“He’s obviously doing well in these Western caucus states, because you get a very committed base of younger voters who are willing to show up and stand in line in states like Idaho and Utah for hours,” said veteran Democratic strategist Bill Carrick, who is unaligned in the presidential race this cycle. “There is a streak in the West that is populist — and the message that Sanders has is a classic western populist message: Wall Street is sticking it to us, these big money interests are sticking it to us, and we’re out here scrambling, paying pretty heavy negative dividends for their behavior.”
Sanders still faces daunting mathematical odds as he tries to catch up with Clinton’s delegate count, particularly because delegates are allocated proportionally. The former secretary of state has already amassed 1,711 of the 2,383 delegates she would need to clinch the nomination, according to CNN estimates, while Sanders has notched 952 delegates to date. That means he would need to win 75% of the remaining pledged delegates to defeat her.
In an effort to boost participation in Washington, Clinton’s campaign had mailed Washington’s version of absentee ballots — known as “surrogate affidavits” — and postage-paid return envelopes to allow voters who cannot show up to caucus to participate if they have a work schedule conflict, are serving in the military or are hampered from caucusing because of illness or a disability.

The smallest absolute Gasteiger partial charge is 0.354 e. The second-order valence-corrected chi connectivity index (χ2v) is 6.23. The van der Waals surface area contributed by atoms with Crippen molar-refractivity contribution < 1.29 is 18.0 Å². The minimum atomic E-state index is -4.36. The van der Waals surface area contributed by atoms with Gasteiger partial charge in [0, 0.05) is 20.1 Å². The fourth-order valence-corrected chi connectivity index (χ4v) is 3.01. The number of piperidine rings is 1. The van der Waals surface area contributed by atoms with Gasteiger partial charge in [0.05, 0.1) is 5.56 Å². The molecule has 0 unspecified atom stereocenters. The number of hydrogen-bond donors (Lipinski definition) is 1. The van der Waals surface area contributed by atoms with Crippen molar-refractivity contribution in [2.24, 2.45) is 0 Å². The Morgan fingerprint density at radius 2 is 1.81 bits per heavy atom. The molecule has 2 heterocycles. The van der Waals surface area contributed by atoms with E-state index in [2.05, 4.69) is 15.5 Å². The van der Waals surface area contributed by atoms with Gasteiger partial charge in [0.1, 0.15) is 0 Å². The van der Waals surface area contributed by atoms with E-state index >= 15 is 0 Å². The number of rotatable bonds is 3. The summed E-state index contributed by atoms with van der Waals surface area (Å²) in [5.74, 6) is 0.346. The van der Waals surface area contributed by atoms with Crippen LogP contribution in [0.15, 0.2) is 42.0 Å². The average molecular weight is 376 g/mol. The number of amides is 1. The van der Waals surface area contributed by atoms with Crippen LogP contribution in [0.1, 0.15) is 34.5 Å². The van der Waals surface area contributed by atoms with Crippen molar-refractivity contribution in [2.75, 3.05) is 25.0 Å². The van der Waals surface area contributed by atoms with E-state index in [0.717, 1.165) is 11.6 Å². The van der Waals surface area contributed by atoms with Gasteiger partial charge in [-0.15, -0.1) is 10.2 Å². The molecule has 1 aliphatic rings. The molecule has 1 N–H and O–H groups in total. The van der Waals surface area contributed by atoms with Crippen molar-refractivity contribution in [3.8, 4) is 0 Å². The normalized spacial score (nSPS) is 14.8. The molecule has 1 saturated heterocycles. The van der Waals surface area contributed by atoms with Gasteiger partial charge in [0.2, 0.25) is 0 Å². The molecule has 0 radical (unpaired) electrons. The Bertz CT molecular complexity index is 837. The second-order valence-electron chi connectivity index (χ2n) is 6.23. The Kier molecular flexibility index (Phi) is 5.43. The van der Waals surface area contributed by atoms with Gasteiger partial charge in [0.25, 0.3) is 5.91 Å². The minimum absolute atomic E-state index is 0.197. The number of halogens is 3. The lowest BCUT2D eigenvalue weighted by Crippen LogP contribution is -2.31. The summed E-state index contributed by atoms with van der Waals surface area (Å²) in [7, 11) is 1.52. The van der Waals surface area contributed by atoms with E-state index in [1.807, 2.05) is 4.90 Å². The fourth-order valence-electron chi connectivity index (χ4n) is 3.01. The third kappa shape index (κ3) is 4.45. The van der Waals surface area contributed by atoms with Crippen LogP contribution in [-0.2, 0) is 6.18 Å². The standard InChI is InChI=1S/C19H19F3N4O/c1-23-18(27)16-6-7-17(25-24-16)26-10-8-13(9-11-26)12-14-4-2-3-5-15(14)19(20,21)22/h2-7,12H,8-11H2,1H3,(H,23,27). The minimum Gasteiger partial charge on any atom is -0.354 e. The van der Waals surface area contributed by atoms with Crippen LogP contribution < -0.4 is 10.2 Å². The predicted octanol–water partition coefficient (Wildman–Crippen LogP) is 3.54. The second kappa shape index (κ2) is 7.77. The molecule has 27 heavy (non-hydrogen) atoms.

In a sign of the energy and interest in the contest, some 35,000 of those absentee ballots were returned, compared with just a couple of hundred in past years, Raad said. In yet another sign of larger-than expected turnout, at least 119,000 people had pre-registered to caucus as of Friday.
“We may approach the numbers that we had in 2008,” Raad said, alluding to the 250,000 voters who turned out during the 2008 contest. “We think that there is going to be incredible turnout.”
That excitement, marked by a large rally at Seattle’s Safeco Field Friday evening, is something Sanders is counting on Saturday and beyond.
Dan Schnur, director of the Jesse M. Unruh Institute of Politics at the University of Southern California, said Sanders wins in small and medium-sized states “almost certainly will not be enough to derail Clinton from the nomination,” but adds there’s more to it for the Vermont senator.